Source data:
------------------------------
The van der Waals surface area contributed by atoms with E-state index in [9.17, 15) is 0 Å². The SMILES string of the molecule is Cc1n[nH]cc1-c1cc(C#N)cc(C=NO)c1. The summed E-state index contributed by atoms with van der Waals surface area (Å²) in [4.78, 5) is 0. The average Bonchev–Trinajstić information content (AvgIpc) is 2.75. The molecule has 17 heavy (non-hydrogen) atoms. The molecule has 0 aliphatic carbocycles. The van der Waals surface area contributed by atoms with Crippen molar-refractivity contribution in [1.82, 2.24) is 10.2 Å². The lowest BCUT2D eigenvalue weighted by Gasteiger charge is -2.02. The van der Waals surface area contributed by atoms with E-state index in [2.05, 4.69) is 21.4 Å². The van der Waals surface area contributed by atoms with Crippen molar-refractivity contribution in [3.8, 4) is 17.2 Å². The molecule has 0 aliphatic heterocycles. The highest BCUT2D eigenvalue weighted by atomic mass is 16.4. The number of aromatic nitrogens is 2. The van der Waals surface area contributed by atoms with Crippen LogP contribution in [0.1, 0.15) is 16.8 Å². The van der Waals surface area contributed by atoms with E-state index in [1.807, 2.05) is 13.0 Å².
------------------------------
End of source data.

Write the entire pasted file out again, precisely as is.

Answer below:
The van der Waals surface area contributed by atoms with E-state index in [9.17, 15) is 0 Å². The SMILES string of the molecule is Cc1n[nH]cc1-c1cc(C#N)cc(C=NO)c1. The summed E-state index contributed by atoms with van der Waals surface area (Å²) in [4.78, 5) is 0. The average Bonchev–Trinajstić information content (AvgIpc) is 2.75. The molecule has 17 heavy (non-hydrogen) atoms. The molecule has 0 aliphatic carbocycles. The van der Waals surface area contributed by atoms with Crippen molar-refractivity contribution in [1.82, 2.24) is 10.2 Å². The lowest BCUT2D eigenvalue weighted by Gasteiger charge is -2.02. The van der Waals surface area contributed by atoms with E-state index in [2.05, 4.69) is 21.4 Å². The van der Waals surface area contributed by atoms with Crippen molar-refractivity contribution in [3.8, 4) is 17.2 Å². The molecule has 0 aliphatic heterocycles. The highest BCUT2D eigenvalue weighted by atomic mass is 16.4. The number of aromatic nitrogens is 2. The van der Waals surface area contributed by atoms with Crippen LogP contribution in [0.1, 0.15) is 16.8 Å². The van der Waals surface area contributed by atoms with E-state index in [1.807, 2.05) is 13.0 Å².